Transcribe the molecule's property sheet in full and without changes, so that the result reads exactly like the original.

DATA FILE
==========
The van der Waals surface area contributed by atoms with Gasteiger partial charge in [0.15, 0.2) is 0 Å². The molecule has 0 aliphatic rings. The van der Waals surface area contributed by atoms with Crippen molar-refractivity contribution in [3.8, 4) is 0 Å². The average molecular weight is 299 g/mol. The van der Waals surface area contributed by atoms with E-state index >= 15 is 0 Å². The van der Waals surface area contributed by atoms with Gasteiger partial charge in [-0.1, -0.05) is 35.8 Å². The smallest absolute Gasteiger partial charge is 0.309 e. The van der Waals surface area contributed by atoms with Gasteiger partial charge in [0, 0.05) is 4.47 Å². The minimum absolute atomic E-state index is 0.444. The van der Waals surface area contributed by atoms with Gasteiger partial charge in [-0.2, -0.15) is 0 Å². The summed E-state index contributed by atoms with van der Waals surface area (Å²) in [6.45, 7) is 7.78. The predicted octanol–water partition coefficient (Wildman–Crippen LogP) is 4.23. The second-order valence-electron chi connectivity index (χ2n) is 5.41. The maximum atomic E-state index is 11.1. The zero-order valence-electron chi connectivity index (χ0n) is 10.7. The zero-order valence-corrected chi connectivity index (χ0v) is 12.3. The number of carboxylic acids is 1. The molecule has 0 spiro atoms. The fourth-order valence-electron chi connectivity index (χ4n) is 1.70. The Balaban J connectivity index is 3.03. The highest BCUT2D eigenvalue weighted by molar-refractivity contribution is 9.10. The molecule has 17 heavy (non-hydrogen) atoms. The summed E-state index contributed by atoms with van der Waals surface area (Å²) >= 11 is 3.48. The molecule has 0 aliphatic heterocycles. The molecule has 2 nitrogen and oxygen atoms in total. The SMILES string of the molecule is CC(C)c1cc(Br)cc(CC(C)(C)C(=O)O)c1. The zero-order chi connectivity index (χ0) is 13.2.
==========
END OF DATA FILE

The van der Waals surface area contributed by atoms with Gasteiger partial charge in [0.15, 0.2) is 0 Å². The molecule has 0 aliphatic rings. The van der Waals surface area contributed by atoms with Crippen molar-refractivity contribution in [3.8, 4) is 0 Å². The average molecular weight is 299 g/mol. The van der Waals surface area contributed by atoms with E-state index >= 15 is 0 Å². The van der Waals surface area contributed by atoms with Gasteiger partial charge in [-0.1, -0.05) is 35.8 Å². The smallest absolute Gasteiger partial charge is 0.309 e. The van der Waals surface area contributed by atoms with Gasteiger partial charge in [0, 0.05) is 4.47 Å². The minimum absolute atomic E-state index is 0.444. The van der Waals surface area contributed by atoms with Gasteiger partial charge in [-0.2, -0.15) is 0 Å². The summed E-state index contributed by atoms with van der Waals surface area (Å²) in [6.45, 7) is 7.78. The predicted octanol–water partition coefficient (Wildman–Crippen LogP) is 4.23. The second-order valence-electron chi connectivity index (χ2n) is 5.41. The maximum atomic E-state index is 11.1. The zero-order valence-electron chi connectivity index (χ0n) is 10.7. The zero-order valence-corrected chi connectivity index (χ0v) is 12.3. The number of carboxylic acids is 1. The molecule has 0 spiro atoms. The fourth-order valence-electron chi connectivity index (χ4n) is 1.70. The Balaban J connectivity index is 3.03. The highest BCUT2D eigenvalue weighted by molar-refractivity contribution is 9.10. The molecule has 17 heavy (non-hydrogen) atoms. The summed E-state index contributed by atoms with van der Waals surface area (Å²) >= 11 is 3.48. The molecule has 0 aliphatic heterocycles. The molecule has 2 nitrogen and oxygen atoms in total. The SMILES string of the molecule is CC(C)c1cc(Br)cc(CC(C)(C)C(=O)O)c1. The zero-order chi connectivity index (χ0) is 13.2.